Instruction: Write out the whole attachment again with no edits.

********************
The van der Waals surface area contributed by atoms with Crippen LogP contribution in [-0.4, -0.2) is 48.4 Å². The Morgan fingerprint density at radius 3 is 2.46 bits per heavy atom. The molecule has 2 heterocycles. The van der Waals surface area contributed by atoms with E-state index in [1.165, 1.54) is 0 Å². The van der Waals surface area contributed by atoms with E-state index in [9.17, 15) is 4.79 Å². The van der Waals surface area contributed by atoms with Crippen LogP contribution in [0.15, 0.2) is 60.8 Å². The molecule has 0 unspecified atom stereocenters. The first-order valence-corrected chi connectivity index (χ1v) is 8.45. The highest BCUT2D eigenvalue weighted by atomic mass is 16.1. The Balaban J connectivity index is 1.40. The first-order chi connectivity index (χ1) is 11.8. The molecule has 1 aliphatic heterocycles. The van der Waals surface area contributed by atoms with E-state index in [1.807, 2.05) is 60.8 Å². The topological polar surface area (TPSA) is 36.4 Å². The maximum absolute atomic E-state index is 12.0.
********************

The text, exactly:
The van der Waals surface area contributed by atoms with Crippen LogP contribution in [-0.4, -0.2) is 48.4 Å². The Morgan fingerprint density at radius 3 is 2.46 bits per heavy atom. The molecule has 2 heterocycles. The van der Waals surface area contributed by atoms with E-state index in [1.165, 1.54) is 0 Å². The van der Waals surface area contributed by atoms with E-state index in [9.17, 15) is 4.79 Å². The van der Waals surface area contributed by atoms with Crippen LogP contribution in [0.15, 0.2) is 60.8 Å². The molecule has 0 unspecified atom stereocenters. The first-order valence-corrected chi connectivity index (χ1v) is 8.45. The highest BCUT2D eigenvalue weighted by atomic mass is 16.1. The Balaban J connectivity index is 1.40. The first-order chi connectivity index (χ1) is 11.8. The molecule has 1 aliphatic heterocycles. The van der Waals surface area contributed by atoms with E-state index in [1.807, 2.05) is 60.8 Å². The topological polar surface area (TPSA) is 36.4 Å². The maximum absolute atomic E-state index is 12.0.